My point is not to deny the existence of these views and activities, but to deconstruct the naturalization of Africans as religious, as well as the taken-for-granted manner in which ‘religious’ is often understood from a European angle. Here I echo the point made by the religious studies scholar Eze Chitando more than twenty years ago:

One may sympathise with their (Mbiti cum suis, BM) cultural nationalism, but celebrating African religiosity is no substitute for a critical examination of what the term ‘religion’ implies in an African context. To speak of religion in the manner that they do is to extirpate the very concept they seek to clarify. (1997, 90)

In their much-debated article Is Africa Incurably Religious? (2003), Jan Platvoet and Henk van Rinsum point out that the ontologization of Africa as religious purports a problematic ‘mythic dichotomy of religious Africa versus secular Europe’ (2003, 8) that affirms a false opposition of ‘us’ and ‘them’ mapped on the religious-secular distinction.6 Such a stance continues to produce Africa as Europe’s eternal Other, with the religion-secular binary serving as the ground for their separation. An idea of Africa as deeply religious, ‘still enchanted’ (Taylor 2007, 11), or as ‘never-secular’ (Luhrmann 2012) is wrong not only because it lacks empirical evidence, but also because it denies Africa coevalness (Fabian 1983) with secular Europe, thereby affirming longstanding exoticizing stereotypes with regard to Africa and an idea of European supremacy vested in secularity. Maintaining this idea is doubly problematic. It not only unquestionably transports to Africa a Western, Christian understanding of religion in terms of belief, but even attributes religion with a persistent and encompassing influence on all facets of life. This neglects the fact that traditionally differentiations were made between what in retrospect one could call ‘religious’ and ‘secular’, or ‘sacred’ and ‘profane’ (Chitando 1997, 91), as well as that modern states in Africa actually do have secular constitutions and relate to religion in a secular framework (Engelke 2015). The characterization of Africans as religious by nature stands in the way of exploring the implications of the introduction of the concept of religion—and on its flip side that of the secular—into Africa for scholarship, governance, and everyday life.

To conclude this part, the point is that a casual use of the expression ‘religion’ in Africa can easily make us brush over the fact that religion was introduced to Africa as a concept from Europe. It was made operational in colonial rule, missionary activities, and scholarship, and in the process was appropriated by African converts to Christianity, so-called traditionalists as well as policy makers and scholars, and eventually even adopted as a key characteristic of Africans by Mbiti and others.7 Spotlighting European colonial influences and their appropriation in the study of religion in Africa so as to create awareness for the biases and histories of scholarly concepts is an important step in developing a decolonial perspective on global religious history and in grasping global entanglements. Having problematized translation and cautioned against a naturalizing characterization of Africans as religious, I opt to approach the study of religion in Africa as an open project through which we can extend our understanding of religion by studying it from Africa.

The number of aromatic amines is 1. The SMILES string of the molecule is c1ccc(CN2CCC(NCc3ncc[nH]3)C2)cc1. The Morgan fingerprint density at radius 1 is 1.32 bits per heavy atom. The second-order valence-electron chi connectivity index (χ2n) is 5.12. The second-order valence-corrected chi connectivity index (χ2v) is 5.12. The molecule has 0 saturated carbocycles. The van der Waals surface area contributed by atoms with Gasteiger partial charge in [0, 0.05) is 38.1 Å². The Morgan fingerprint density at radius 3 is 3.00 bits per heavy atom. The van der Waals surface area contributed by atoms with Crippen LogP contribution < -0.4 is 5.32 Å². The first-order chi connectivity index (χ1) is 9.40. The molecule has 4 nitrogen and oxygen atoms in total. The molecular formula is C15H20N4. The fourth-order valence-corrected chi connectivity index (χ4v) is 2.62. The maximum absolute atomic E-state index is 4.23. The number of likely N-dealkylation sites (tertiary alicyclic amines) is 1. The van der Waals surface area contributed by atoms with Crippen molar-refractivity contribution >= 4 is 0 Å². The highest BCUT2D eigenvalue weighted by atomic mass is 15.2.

3 Studying Religion from Africa

What then could studying religion from Africa mean? Back in the 1970s Ugandan scholar Okot P’Bitek stated that there is need to get rid of ‘the very disparaging assertions of Western scholars about African religious conceptions’ (2011, 33). His powerful book points out that African scholars who sought to move beyond colonial and missionary accounts of religion were trapped in Western, Christian modes of analysing religion in Africa, failing to describe African religions in their own terms (see also Horton 1984, 391–392 for an appraisal). This failure, of course, is due to the fact that what was framed as religion in Africa was not confined to a separate domain in society, but was grounded in entirely different conceptions than those prevailing in theological—and scholarly—approaches to religion in mentalistic terms.

For P’Bitek, studying African religions in their own right could only be achieved through a decolonizing move that critically traces the history of the study of African religions in Western scholarship, and seeks to develop alternative insights. For him this meant getting out of the trap of speaking back in colonial, missionary terms. He urged African scholars to do this so as to develop a more truthful picture of religion in Africa. ‘Disentangling’, as Ghanaian philosopher Kwasi Wiredu put it in the essay that precedes a reprint of P’Bitek’s book, ‘African frameworks of thought from colonial impositions, is an urgent task facing African thinkers at this historical juncture’ (2011, xxxvii). For him this is the condition for rethinking the universal from the bottom up, rather than from the top down in the usual Eurocentric manner.